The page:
APBA Pro Football Replays

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I’ve used the APBA Football Master game to replay several seasons.  The Master game provides the “ebb and flow” of an actual contest and allows the “coach” the opportunity to deploy multiple personnel packages to mirror today’s game or the single platoon system of yesteryear. On numerous occasions, I’ve matched team records and have come extremely close to replicating team and individual statistics.

My purpose for creating this blog is to present my current and previous replays, offer “method of play” alternatives, share innovations, provide tools for evaluating individual cards, post links and informational tips to assist with preparing for and conducting season replays.     

For any APBA Football related questions, feel free to contact me at Oguard62@yahoo.com.       

 APBA Football Cover

R. Dunlap’s “Quota System”

Ray was kind enough to share his latest contribution with the APBA Football community, his “APBA Solo Football Quota System” and “APBA Football Quotas (2013)”. To quote Ray, “If I have learned anything in my 48 years of playing APBA Football it is this – the more restrictive the way players’ quotas are administered, the better the game!” I couldn’t agree more with that statement because the cards will only render accurate statistics if used correctly. Traditionally, there are three ways to determine “quotas” for conducting a mini or full season replay: (1) Determine the player’s “static” average by dividing actual passing/ rushing attempts by games played/total amount of scheduled games. (2) Mirror the games’ actual box score. (3) Converting percentage of actual attempts/receptions/ sacks/etc into “Base 6”. For example, if teams total receptions are 100 and a receiver caught 30, then 30/100 X36=10.8 rounded up to 11 which in base 6 is 25, so his range would be 11-25 (i.e., dice range calculator).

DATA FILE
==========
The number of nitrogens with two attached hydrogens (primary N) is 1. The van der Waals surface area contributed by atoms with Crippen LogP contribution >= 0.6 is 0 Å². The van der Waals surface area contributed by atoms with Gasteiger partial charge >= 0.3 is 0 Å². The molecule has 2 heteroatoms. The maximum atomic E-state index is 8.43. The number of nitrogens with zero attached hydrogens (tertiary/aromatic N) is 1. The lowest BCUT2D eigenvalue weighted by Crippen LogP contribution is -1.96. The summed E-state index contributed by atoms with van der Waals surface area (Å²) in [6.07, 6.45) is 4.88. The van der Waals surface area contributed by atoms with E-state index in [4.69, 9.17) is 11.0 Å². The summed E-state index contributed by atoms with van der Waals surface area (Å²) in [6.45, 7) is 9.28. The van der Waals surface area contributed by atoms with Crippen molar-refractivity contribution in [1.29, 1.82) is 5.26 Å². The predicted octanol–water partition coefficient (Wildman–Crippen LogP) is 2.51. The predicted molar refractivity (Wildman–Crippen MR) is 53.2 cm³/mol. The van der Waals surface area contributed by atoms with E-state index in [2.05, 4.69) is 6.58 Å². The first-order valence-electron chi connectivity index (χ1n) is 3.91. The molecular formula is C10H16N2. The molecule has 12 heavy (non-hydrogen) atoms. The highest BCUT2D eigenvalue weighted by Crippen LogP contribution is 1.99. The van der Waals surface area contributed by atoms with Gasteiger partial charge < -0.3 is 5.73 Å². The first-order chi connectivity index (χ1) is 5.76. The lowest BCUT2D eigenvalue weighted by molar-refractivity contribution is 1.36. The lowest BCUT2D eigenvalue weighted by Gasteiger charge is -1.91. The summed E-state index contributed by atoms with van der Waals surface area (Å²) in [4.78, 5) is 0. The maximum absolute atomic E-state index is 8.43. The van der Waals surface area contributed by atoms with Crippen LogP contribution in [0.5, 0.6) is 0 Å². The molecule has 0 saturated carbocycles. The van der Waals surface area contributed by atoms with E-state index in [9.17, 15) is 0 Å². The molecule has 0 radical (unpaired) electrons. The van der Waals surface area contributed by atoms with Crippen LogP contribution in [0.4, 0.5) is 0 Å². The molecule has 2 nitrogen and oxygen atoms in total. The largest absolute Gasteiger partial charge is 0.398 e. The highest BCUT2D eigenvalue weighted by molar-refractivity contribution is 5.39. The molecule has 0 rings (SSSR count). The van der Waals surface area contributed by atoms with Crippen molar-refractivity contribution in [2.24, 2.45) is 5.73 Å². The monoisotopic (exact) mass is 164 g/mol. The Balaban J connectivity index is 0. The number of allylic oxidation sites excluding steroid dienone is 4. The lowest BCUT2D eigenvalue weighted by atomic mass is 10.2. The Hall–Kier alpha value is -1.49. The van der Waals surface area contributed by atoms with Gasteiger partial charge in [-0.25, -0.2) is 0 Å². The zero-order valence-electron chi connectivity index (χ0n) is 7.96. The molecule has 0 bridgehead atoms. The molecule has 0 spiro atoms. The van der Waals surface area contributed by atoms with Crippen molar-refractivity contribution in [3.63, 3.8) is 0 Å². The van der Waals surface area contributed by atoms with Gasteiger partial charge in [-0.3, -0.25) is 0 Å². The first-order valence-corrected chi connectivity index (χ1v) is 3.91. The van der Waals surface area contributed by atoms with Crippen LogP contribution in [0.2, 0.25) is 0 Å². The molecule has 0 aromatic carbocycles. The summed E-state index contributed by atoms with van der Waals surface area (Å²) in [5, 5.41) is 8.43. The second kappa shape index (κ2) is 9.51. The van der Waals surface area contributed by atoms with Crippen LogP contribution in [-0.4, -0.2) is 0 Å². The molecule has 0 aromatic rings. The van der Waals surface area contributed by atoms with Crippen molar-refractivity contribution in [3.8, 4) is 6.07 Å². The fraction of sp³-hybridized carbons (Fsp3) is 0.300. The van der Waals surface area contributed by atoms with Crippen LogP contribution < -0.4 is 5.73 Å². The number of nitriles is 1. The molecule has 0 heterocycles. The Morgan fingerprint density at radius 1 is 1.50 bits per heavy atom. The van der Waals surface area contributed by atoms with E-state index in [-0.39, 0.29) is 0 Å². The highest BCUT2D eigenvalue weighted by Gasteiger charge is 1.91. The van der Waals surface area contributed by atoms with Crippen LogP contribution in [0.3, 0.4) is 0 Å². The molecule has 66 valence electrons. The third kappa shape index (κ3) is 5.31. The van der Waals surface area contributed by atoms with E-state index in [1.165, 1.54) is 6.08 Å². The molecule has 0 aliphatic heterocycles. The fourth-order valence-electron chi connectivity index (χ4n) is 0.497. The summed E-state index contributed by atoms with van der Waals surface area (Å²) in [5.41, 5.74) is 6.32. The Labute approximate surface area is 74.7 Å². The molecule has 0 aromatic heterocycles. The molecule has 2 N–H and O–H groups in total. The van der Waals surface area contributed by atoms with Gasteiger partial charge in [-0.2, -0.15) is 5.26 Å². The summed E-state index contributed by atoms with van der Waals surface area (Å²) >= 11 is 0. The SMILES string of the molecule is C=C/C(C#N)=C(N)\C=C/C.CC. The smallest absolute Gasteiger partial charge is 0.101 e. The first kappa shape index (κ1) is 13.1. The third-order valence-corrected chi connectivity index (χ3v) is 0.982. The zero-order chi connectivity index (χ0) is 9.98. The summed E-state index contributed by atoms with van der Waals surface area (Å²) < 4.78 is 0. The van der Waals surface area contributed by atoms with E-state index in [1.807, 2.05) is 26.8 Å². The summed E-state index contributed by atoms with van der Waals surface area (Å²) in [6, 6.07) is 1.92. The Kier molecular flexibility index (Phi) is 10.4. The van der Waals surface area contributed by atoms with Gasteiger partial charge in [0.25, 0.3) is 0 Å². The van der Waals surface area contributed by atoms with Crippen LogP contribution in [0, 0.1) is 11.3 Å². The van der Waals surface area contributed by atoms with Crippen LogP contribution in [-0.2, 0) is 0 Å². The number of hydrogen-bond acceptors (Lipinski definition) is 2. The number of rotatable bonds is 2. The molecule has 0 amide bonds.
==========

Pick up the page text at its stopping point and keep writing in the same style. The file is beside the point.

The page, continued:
Ray has created a viable option for gamers who purchased the 2013 card set. He has developed a system for quickly determining which skill/specialty players will participate in the game, which would be extremely beneficial for solo tournament play or for replayers who don’t mirror actual box scores. He created a statistical based “floating” quota system for rushing attempts and non-quarterback passing attempts for each team. In addition, he has provided his receiver allocation ratings for each team. Trust me when I say this is a tremendous innovation and I used it for years with great success. It allows the gamer to select the intended receiver based off of actual per game “touches” and designates the correct ratio of short to medium/long passes for each receiver resulting in accurate receptions and yards per catch average. If I wasn’t using Mark Zarb’s “Yards per Catch” innovation, I would still be adhering to Ray’s system.

Thank you Ray, for providing the community one more alternative for getting the most out of this great hobby!

Jim McMahon – 1985

McMahon 85 Card (APBA)

I’m not sure if there is a more discussed APBA Football card than Jim McMahon’s 1985 card (see above). During the 1985 season, Jim McMahon posted a completion percentage of 56.9.  I realize there are countless factors which impact the performance of a QB’s card ranging from hot or cold dice, frequency in A, B, or C passing indexes, defensive alignment, keying, blitzing, nickel or dime defenses to name a few.   Each time that I used his card over the years, it underperformed for me. So much to the point, that I quit using this card set and eventually sold it.

His card has become a topic of conversation again, ever since I’ve started a replay of this season with an exclusive card set created for me by Mark Zarb. Now, Jim hasn’t thrown a pass yet in my replay and I have no idea how his card will perform but when I input his passing numbers into my unofficial “QB Calculator” posted on my site, it estimates a completion percentage of 56.6.  When I input the “Official” card above, it estimates a 48.3 completion percentage.

The card I will be using during this replay is displayed below.

McMahon 85 Card (ZARB)